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June 19, 2011 / johnoliversimon

Caminante 13

Ixbalamque, one of the Mayan hero twins, was a jaguar.




Ixbalamqué could pop a double wheelie hanging
upside down. Every night I dream that you died.
Great waves come up and carry both of us away.
Dogs of the mountain gobble out our eyes.
My notebook lies in the rain half full,
half empty, at the bottom of the selva.
There is nobody like you, nobody like me.
The twins rush up out of darkness shouting for joy.


Comentario: the Hero Twins, Hunahpú and Hunahpú, played ball against the gods in Xibalbá. They lost. They got their heads cut off and turned them into baseballs and stuck them on a tree. A girl, Ixquil, ate them. She had babies: Ixbalamqué and Hunahpú, the Hero Twins. They sacrificed, they hit the long ball, they had defensive magic. Using the advance scouting reports of animal helpers, especially mosquitoes, they smoked the Dark Lords. You remember the sequence from Game Six.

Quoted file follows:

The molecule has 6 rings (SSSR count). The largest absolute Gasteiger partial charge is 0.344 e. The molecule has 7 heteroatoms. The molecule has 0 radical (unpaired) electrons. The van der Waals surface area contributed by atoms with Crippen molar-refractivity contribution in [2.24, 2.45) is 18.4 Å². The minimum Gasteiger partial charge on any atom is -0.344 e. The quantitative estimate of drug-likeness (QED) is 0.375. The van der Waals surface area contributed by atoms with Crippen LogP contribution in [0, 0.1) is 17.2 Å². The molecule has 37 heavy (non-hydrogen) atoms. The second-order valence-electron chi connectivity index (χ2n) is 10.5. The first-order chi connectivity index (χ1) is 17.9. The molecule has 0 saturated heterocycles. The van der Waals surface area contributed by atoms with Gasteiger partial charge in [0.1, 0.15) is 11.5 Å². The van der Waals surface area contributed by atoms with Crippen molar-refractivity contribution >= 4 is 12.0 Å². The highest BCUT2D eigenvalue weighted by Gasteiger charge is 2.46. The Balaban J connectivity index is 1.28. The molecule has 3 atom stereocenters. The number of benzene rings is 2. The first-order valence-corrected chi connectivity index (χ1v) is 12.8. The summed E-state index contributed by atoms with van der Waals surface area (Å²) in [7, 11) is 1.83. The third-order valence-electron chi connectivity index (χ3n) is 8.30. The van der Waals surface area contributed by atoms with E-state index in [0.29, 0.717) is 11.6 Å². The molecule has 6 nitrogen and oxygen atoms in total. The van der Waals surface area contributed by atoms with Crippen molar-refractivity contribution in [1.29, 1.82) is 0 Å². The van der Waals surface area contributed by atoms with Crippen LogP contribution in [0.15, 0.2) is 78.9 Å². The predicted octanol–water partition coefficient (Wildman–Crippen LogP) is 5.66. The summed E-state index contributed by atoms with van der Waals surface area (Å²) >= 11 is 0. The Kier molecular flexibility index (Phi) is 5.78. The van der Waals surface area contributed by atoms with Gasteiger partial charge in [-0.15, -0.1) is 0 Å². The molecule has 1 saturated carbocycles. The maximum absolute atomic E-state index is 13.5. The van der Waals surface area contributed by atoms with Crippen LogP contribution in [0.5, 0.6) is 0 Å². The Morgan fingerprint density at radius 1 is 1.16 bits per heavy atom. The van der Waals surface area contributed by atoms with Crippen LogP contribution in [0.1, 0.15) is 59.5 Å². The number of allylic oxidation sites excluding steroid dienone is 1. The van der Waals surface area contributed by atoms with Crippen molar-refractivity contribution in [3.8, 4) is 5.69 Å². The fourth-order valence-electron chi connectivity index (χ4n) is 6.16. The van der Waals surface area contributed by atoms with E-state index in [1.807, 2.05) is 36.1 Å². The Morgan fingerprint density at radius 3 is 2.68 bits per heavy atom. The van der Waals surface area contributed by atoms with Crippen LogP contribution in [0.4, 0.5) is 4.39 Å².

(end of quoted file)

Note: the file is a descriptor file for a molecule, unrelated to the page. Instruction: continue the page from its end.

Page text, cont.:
Overview:  I don’t remember if the you in this poem is Kia or Becky, or perhaps Tesla Rose, yet to be born. It never did stop raining those October days in San Cristóbal de Las Casas, catching perhaps the backlash of Hurricane Roxanne. The structure of this poem is down, down, down, down, down, and finally rushing back up. Pay attention to that kind of movement when you read poems. It’s how poems actually work, don’t you know.


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